October 14, 2011
Reporting and photography by Laura Pochodylo '14
Knox College students poised to enter the workforce were advised by a financial services executive that they need to be "someone an organization wants to invest in, because the organization is taking a risk on you." Students in the course Marketing and Society met with Marilynn Graves, Vice President of Senior Performance Consultant for Commercial and Business Banking at Fifth Third Bank. Headquartered in Ohio, the regional banking corporation has partnered with the College to give Knox students direct, in-class experiences with business leaders.
The partnership between Knox and Fifth Third grows from a desire to "make sure leaders come out of Knox's business program, students with an understanding of business beyond just the basic subject matter," explained John Spittell, professor and chair of the business and management program. Spittell and Richard Stout, professor of economics, have brought Fifth Third executives to meet with students on campus for several years.
Graves, who has more than 30 years of experience in banking, focused on upcoming experiences for many of the students: as job candidates, setting themselves apart from other job seekers; then as new employees, establishing themselves in a corporate environment.
Graves's presentation, "Establishing your Business Brand: Transitioning from Academic Leadership to Business Leadership," covered how to pair a business education with a liberal arts foundation. She discussed how establishment of a personal brand is more than getting a job; it encompasses what she called "soft skills" - personal skills that go beyond knowledge of subject matter or the job's technical details, and influence the first years of working.
"This is not about interviewing, or what a resume should look like. This is about developing leadership capability," Graves said. "Professors teach the nuts and bolts of business and economics, but your soft skills set you apart by establishing credibility and a personal brand."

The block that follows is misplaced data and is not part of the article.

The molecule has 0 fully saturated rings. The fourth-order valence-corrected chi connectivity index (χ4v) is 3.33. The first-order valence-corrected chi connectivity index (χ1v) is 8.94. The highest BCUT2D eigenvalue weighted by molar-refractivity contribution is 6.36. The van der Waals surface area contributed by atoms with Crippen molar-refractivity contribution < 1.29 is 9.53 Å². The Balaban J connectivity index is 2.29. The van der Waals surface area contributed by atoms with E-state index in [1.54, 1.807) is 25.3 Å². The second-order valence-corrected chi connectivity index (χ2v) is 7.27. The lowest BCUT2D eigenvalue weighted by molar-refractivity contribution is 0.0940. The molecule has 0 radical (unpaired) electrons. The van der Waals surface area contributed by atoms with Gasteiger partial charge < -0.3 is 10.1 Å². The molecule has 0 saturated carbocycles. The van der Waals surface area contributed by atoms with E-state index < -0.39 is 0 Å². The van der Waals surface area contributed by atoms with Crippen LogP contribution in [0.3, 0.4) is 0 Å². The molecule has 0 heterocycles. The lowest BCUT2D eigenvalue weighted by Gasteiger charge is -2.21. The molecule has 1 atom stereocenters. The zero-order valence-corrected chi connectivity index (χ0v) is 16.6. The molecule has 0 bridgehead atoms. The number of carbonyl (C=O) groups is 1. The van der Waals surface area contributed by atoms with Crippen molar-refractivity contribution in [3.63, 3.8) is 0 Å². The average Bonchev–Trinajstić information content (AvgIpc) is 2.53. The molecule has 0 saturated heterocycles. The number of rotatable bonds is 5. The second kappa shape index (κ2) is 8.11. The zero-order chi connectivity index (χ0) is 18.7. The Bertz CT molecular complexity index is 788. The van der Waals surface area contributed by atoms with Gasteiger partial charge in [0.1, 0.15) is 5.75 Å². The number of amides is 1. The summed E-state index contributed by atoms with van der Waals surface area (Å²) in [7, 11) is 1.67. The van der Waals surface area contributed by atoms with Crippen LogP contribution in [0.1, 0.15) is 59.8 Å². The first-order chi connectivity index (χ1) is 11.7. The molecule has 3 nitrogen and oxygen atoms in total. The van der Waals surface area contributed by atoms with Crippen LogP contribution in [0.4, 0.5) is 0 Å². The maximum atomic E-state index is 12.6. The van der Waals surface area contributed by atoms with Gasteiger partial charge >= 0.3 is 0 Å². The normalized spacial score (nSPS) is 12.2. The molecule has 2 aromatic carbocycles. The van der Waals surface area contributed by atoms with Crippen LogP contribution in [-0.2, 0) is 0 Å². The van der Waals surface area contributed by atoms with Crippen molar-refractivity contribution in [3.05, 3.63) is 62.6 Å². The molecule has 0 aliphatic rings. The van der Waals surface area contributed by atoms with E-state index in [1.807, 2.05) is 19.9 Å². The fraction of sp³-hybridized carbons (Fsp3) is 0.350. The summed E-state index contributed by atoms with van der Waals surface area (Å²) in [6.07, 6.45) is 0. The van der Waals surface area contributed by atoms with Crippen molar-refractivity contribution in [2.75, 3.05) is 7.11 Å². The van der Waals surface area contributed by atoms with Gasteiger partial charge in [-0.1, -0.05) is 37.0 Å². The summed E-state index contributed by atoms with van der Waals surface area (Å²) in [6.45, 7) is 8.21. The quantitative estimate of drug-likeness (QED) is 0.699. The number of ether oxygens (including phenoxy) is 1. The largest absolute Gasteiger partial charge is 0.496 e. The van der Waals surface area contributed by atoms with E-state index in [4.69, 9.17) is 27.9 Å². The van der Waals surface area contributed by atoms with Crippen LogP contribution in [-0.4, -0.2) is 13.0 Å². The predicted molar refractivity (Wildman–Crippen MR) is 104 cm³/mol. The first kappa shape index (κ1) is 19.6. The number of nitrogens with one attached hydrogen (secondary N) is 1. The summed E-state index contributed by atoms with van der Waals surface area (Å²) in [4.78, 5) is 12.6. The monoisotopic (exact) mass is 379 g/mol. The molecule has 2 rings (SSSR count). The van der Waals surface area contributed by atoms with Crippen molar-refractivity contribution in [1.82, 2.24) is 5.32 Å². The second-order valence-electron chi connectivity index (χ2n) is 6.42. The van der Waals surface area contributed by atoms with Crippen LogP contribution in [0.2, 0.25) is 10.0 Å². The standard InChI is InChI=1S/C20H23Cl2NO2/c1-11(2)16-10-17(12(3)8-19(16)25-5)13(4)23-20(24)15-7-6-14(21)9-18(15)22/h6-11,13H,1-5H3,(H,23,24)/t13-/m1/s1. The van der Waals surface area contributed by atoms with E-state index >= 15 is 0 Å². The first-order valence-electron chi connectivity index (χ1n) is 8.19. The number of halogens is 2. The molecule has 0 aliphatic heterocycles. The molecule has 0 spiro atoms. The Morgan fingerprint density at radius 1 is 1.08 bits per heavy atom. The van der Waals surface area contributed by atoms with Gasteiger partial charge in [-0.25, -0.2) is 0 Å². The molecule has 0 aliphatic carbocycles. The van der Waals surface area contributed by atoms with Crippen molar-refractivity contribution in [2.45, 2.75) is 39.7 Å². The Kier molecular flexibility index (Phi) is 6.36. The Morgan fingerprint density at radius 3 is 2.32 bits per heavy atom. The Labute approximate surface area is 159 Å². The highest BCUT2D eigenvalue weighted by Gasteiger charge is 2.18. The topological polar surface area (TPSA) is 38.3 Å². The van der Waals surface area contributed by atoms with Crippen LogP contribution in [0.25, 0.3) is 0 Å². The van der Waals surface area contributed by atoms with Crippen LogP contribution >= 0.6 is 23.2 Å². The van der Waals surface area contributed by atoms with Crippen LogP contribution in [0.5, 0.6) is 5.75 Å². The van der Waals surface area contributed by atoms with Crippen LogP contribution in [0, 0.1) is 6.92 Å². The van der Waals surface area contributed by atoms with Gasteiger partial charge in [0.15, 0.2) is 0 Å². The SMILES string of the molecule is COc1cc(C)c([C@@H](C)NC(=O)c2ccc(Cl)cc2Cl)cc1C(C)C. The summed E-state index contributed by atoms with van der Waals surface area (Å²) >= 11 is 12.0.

Graves said that Knox's emphasis on conversational abilities and critical thinking skills provides advantages over students' experiences at larger schools. Graves has seen Knox up close and in action, because her daughter, Virgina, graduated from the College two years ago.
"Moving to deeper insights through critical thinking is a great attribute that Knox students already have. They understand that asking questions is not a weakness," Graves said. "You are further along on the critical thinking spectrum than your competitors, due to the classroom structure at Knox, and the nature of the school... critical thinking is truly a distinguishing factor."
Speaking to members of a generation raised on text-based electronic communication, Graves stressed the importance of conversational skills. Knox, she says, does a good job of producing students who can communicate face-to-face, because "at Knox, conversational skills are built into the curriculum."
"Conversation is an incredibly huge, but dying art. Knox students, however, have a leg up, because you know how to have a conversation due to the smaller class sizes," Graves said.
Graves' discussion on business beyond the technical subject matter focused around development of emotional intelligence, diplomacy, an understanding of the big picture, critical thinking, and integrity. Overall, in the process of establishing a personal business brand, Graves reminded students to "capitalize on the skills Knox has given you that large universities don't require."
Among those in the class, Danielle Erickson '14 said she could apply Graves's tips to her upcoming internship. "I think it was really relevant to people our age because we are frequently going into new situations with new people. We need to make good impressions, as well as find ways to blend into the environment."